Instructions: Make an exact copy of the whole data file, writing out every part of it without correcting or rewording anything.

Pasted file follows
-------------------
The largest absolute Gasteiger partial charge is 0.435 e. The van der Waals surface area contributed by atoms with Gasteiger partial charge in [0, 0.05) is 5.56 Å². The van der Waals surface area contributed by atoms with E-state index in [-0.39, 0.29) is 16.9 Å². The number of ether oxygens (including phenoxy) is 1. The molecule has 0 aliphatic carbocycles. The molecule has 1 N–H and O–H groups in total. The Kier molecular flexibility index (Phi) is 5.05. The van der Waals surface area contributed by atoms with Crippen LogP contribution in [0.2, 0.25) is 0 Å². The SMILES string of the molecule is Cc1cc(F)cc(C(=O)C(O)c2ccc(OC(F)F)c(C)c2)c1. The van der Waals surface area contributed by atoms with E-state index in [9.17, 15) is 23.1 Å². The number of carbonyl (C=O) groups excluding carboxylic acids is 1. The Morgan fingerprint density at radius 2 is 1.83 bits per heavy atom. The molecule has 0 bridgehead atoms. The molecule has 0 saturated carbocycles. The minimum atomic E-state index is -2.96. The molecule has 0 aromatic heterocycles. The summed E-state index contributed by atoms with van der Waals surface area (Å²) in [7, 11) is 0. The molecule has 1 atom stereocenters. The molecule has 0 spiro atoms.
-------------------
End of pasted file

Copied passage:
The largest absolute Gasteiger partial charge is 0.435 e. The van der Waals surface area contributed by atoms with Gasteiger partial charge in [0, 0.05) is 5.56 Å². The van der Waals surface area contributed by atoms with E-state index in [-0.39, 0.29) is 16.9 Å². The number of ether oxygens (including phenoxy) is 1. The molecule has 0 aliphatic carbocycles. The molecule has 1 N–H and O–H groups in total. The Kier molecular flexibility index (Phi) is 5.05. The van der Waals surface area contributed by atoms with Crippen LogP contribution in [0.2, 0.25) is 0 Å². The SMILES string of the molecule is Cc1cc(F)cc(C(=O)C(O)c2ccc(OC(F)F)c(C)c2)c1. The van der Waals surface area contributed by atoms with E-state index in [9.17, 15) is 23.1 Å². The number of carbonyl (C=O) groups excluding carboxylic acids is 1. The Morgan fingerprint density at radius 2 is 1.83 bits per heavy atom. The molecule has 0 bridgehead atoms. The molecule has 0 saturated carbocycles. The minimum atomic E-state index is -2.96. The molecule has 0 aromatic heterocycles. The summed E-state index contributed by atoms with van der Waals surface area (Å²) in [7, 11) is 0. The molecule has 1 atom stereocenters. The molecule has 0 spiro atoms.